Full Name: Eric Langevin
Graduation Year: 1999
Degree/Major: Broadcast Journalism/Political Science
Current Employer: Hoxworth Blood Center, University of Cincinnati
Current Title: Assistant Division Director, Donor Recruitment/Community Relations
Hometown: Jonquiere, Quebec, Canada
Current Home: Cincinnati, Ohio
What do you do on a “typical day”?
Hoxworth Blood Center is a proud part of the University of Cincinnati. We supply 30 hospitals in a 17-county region. I manage the daily operations of DRCR division, including directly overseeing staff dedicated to budgets, staff communication, data generation/analysis, software management, collateral material generation, and project management. I have shared responsibility and authority for all aspects of recruitment, volunteer, and community relations and for all policies, processes and procedures. I develop marketing plans, grow networks, and build relationships with community and business contacts/leaders to increase donor recruitment opportunities and partnerships. But above all, I work to recruit and retain blood donors.
What led you to this job/career choice?
I met folks from the Community Blood Center in Dayton, Ohio shortly after I moved to the area in 1999. We worked together when I was working for the Dayton Bombers hockey team, scheduling player/mascot appearances and donating tickets. A few years later, when I was looking for a new position, they remembered me and offered me a marketing/telerecruitment supervisory position within their organization. After three years there, a good friend mentioned an open position with the blood center based in Cincinnati, which was a step up for me in so many ways. When I graduated from Southern Miss, I never thought I'd end up working in the blood business, but here I am and I truly enjoy it. It's nice to come to work with a purpose that helps so many people in our community. Blood donors save lives and I see the impact our work makes each and every day.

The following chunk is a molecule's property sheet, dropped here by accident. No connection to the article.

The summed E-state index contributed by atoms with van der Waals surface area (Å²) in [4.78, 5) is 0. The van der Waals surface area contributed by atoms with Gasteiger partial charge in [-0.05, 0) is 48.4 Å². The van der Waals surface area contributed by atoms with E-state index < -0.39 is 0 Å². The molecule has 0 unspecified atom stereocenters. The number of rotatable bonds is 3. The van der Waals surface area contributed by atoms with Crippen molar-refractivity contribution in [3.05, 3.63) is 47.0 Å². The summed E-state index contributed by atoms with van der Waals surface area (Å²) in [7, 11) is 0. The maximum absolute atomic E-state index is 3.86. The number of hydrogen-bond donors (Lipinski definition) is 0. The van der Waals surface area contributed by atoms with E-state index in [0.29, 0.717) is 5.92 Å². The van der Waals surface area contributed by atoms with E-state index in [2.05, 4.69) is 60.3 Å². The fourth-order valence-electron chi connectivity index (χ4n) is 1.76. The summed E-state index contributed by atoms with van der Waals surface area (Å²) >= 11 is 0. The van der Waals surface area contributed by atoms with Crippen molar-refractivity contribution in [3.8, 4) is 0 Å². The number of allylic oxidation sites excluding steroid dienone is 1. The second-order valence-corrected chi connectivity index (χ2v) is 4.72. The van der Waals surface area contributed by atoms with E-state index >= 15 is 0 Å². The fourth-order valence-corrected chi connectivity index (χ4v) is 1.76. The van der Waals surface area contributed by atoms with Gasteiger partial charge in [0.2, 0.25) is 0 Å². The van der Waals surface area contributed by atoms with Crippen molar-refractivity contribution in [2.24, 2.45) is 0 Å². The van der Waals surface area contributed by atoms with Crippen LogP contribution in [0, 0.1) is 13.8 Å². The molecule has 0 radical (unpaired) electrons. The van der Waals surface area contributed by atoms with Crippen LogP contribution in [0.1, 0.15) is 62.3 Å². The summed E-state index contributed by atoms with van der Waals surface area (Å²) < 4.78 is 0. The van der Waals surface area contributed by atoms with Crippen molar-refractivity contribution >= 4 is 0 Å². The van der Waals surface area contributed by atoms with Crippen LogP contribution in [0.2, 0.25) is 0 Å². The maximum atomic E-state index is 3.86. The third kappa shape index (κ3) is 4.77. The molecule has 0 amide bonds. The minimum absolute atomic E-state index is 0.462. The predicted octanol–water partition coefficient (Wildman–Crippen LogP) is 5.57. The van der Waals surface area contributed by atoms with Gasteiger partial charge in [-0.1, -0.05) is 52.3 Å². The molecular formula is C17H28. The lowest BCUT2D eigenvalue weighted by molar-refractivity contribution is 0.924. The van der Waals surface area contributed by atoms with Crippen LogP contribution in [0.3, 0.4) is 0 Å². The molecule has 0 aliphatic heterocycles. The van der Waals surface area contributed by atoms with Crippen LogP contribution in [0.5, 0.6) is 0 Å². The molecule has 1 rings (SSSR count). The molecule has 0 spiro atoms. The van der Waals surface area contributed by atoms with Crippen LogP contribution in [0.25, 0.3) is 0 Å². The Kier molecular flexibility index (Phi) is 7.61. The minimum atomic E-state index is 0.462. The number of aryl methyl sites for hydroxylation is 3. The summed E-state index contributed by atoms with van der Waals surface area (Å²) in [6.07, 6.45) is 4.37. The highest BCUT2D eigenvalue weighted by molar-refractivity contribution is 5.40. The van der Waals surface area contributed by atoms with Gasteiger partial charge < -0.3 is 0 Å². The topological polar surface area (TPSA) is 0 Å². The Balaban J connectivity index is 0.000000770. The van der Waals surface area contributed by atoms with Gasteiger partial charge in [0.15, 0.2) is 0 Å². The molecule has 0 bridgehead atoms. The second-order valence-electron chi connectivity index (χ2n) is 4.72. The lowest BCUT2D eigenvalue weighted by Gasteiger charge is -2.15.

What are some of your career highlights/accomplishments/achievements?
In my role at Hoxworth Blood Center, I've led successful development efforts with Duke Energy, Toyota, Ethicon, Quest Diagnostics, Montgomery Inn, and Skyline Chili, to name a few. I've cultivated a relationship with Gold Star Chili, which resulted in cash/in-kind donations to implement annual summer recruitment campaigns. I have coordinated blood drives with the Cyclones, Reds, and Bengals, professional sports teams in the area, turning all three into our largest annual blood drives. I served as part of the steering committee for a national recruitment initiative called ABC-D, through America’s Blood Centers (ABC). I served on the Board of Directors for the Cincinnati chapter of Friends of the Children and serve on the Customer Advisory Board for Donor Dialogue, the company that produces Hoxworth’s web-based recruitment program. I won the Haemonetics Best Practice Contest, promoting one of Hoxworth’s recruitment programs, and had multiple articles published with the Association of Donor Recruitment Professionals. I was an American Marketing Association Marketer of the Year finalist (Cincinnati chapter) and submitted multiple winning nominations for ABC’s annual Awards of Excellence. I partnered with Community Services for the Deaf to create a blood donation program for deaf individuals; a first in Ohio.